Ammophila arenaria

Ammophila arenaria_ European beachgrass_ JM Di Tomaso
Photo courtesy Joseph DiTomaso

Synonyms: Arundo arenaria

Common names: European beachgrass

Ammophila arenaria (European beachgrass) is a clumping perennial grass (family Poaceae) found in coastal dune systems from Santa Barbara County north. European beachgrass grows more densely than native American dunegrass (Leymus mollis), trapping passing sand and creating steep dunes that run parallel to the shoreline. This prevents new sand from reaching interior dunes, resulting in changes to the structure and ecology of dune ecosystems. Native plants often cannot compete with dense stands of European beachgrass.

Rating: High

Cal-IPC Resources

  • Plant Assessment Form - Information gathered by Cal-IPC on the impacts, rate of spread, and distribution of invasive plants in California. Does not include management information.
  • CalWeedMapper - Statewide maps, climate models, and reports.
  • Cal-IPC News - Our quarterly newsletter. Each issue is available as a pdf.
  • Cal-IPC Symposium Proceedings - Presentations and papers from our annual Symposium.
  • Don't Plant a Pest! - Select your region to find non-invasive alternatives to ornamental species. Also see our statewide brochure on trees.

Other Resources

Symposium Presentations

  • Clifford, P., A. J. Pickart, et al. (2005). Invasive annual grasses in a coastal dune ecosystem. California Invasive Plant Council Symposium 2005. Chico, CA.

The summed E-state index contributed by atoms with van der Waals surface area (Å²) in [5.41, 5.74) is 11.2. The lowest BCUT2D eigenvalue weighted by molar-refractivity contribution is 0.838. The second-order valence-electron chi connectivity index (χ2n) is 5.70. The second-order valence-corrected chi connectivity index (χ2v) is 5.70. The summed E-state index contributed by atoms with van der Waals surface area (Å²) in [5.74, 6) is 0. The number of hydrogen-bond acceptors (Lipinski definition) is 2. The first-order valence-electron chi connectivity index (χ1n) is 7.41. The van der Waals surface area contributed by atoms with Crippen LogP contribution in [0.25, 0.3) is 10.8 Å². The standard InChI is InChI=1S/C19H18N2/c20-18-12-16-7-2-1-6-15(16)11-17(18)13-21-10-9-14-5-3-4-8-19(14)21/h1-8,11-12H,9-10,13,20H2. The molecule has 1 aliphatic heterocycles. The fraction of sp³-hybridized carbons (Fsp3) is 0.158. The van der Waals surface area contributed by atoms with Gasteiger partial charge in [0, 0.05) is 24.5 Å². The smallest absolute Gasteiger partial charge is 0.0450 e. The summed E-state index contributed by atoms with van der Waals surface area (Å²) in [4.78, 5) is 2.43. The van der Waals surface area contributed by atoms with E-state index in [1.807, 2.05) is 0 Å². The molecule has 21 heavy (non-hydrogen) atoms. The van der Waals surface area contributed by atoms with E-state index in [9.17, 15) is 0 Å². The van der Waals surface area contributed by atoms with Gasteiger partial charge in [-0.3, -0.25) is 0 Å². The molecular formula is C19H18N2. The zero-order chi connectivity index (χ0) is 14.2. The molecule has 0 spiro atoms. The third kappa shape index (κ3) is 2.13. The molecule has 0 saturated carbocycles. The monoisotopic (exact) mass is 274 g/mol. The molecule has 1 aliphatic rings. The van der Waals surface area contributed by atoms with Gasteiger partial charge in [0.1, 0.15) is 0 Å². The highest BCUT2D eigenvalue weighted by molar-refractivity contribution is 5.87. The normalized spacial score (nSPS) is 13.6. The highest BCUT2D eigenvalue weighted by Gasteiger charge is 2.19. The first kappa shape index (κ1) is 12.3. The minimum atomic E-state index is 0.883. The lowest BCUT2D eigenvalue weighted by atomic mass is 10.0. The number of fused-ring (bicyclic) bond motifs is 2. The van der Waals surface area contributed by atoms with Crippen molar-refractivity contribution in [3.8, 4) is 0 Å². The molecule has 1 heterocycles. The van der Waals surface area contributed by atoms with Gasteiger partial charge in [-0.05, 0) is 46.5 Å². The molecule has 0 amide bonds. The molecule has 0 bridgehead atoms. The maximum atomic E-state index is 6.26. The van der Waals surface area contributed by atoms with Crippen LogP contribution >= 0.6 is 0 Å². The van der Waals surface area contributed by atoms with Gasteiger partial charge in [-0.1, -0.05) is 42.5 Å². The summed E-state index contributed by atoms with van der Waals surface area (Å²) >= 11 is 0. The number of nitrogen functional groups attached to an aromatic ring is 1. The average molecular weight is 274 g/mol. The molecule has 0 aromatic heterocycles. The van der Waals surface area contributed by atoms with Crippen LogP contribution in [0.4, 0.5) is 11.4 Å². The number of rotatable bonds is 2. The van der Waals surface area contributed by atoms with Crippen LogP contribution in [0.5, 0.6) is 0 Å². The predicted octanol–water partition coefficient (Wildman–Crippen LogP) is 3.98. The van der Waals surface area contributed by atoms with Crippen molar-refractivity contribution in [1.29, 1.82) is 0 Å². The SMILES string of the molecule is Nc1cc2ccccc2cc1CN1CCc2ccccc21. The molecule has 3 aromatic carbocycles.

• Cooper, V. K. and B. J. Moritsch (1999). Weeding the wilderness: Non-native plant management at Point Reyes National Seashore. California Exotic Pest Plant Council Symposium '99. Sacramento, CA.
  • Hyland, T. and P. Holloran (2005). Controlling European beachgrass (Ammophila arenaria) using prescribed burns and herbicide. California Invasive Plant Council Symposium 2005. Chico, CA.
  • Jackson, N. E. (1996). Control of exotic weeds with Roundup herbicide: A survey of projects around the world. California Exotic Pest Plant Council Symposium. San Diego, CA.
  • Peterson, B. (2004). The use of heavy machinery (excavators) to remove Ammophila arenaria (European beachgrass) from native sand dunes at Point Reyes National Seashore. California Invasive Plant Council Symposium 2004. Ventura, CA.
  • Pickart, A. (2003). A decade of dune restoration at the Lanphere Dunes. California Invasive Plant Council Symposium 2003. Kings Beach, CA.
  • Pickart, A. J. (1997). Control of European beachgrass (Ammophila arenaria) on the west coast of the United States. California Exotic Pest Plant Council Symposium '97. Concord, CA.
  • Thomsen, C. D., W. A. Williams, et al. (1996). Yellow starthistle management with grazing, mowing, and competitive plantings. California Exotic Pest Plant Council Symposium '96. San Diego, CA.

Cal-IPC News Articles

  • (1993). California Exotic Pest Plant Council draft list exotic plants of greatest concern October 1993. CalEPPC News. 1: 6.
  • (1994). Exotic pest plants of greatest ecological concern in California September 1994. CalEPPC News. 2: 10.
  • (2004).Hard work, low pay, miserable conditions: The California Conservation Corps pulls weeds. Cal-IPC News. 12: 10-11.
  • Cole, K. and N. Molinari (2004). Teaching weeds: California university invasive plant programs. Cal-IPC News. 12: 11.
  • Hyland, T. and P. Holloran (2005). Controlling European beachgrass (Ammophila arenaria) using prescribed burns and herbicide. Cal-IPC Symposium, Chico, CA.
  • Peterson, B. (2004). The use of heavy machinery (excavators) to remove Ammophila arenaria (European beachgrass) from native sand dunes at Point Reyes National Seashore, Cal-IPC.